INDIANAPOLIS, May 23 (UPI) -- A day before the 99th running of the Indianapolis 500, excited race fans hobnobbed with drivers and celebrated racing great Al Unser, all under the shadow of a spate of airborne crashes that have some questioning drivers' safety at the Indianapolis Motor Speedway.
Concerns hang over the race after drivers Helio Castroneves, Ed Carpenter and Josef Newgarden experienced death-defying crashes that flipped their cars, in some cases with vehicles sliding dozens of yards. Schmidt Peterson Motorsports driver James Hinchcliffe suffered life-threatening injuries in one of the crashes.
The tension is bound to bring the 200,000 spectators to a fever pitch as they watch 33 drivers compete for IndyCar's top prize.
"No matter how safe we make it, it's always going to have an element of danger," Indianapolis Motor Speedway President Doug Boles said. "What you don't want to have happen is a problem that's going to occur more than just once."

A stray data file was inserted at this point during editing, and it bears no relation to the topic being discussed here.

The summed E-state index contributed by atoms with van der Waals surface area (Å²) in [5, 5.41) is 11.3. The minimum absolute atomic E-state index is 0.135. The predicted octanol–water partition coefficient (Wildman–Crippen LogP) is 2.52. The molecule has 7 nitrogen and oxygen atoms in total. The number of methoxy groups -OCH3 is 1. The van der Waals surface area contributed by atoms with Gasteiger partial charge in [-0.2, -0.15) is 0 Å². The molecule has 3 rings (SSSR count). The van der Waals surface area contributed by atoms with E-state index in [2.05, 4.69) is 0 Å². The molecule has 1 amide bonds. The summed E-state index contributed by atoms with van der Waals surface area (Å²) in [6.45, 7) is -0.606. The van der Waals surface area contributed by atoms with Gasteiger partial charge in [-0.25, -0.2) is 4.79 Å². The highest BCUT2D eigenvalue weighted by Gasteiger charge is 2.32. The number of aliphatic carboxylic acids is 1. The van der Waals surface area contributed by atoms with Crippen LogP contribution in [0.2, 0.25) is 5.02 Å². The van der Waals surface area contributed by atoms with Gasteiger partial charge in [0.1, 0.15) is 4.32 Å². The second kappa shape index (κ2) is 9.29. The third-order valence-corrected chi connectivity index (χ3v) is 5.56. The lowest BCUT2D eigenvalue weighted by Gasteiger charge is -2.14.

While no one denies driving at speeds in excess of 190 mph is dangerous, the unusual proliferation of crashes this year has raised concerns over new aerodynamics kits that push the cars even faster. IndyCar officials saw the problem as so serious they shut down practice after Hinchcliffe's crash for an in-depth investigation.
Even with this, fans gathered Saturday to meet their favorite drivers, including four-time Indianapolis 500 winner Al Unser. Unser, 75, was honored during Legends Day. The Albuquerque native was just 24 years old when he entered the Indianapolis Motor Speedway. Two years later, he began racing himself into legendary status with four Indy 500 victories -- 1970, 1971, 1978 and 1987.
"It's a great honor," he told the Albuquerque Journal. "I didn't think I'd live this long."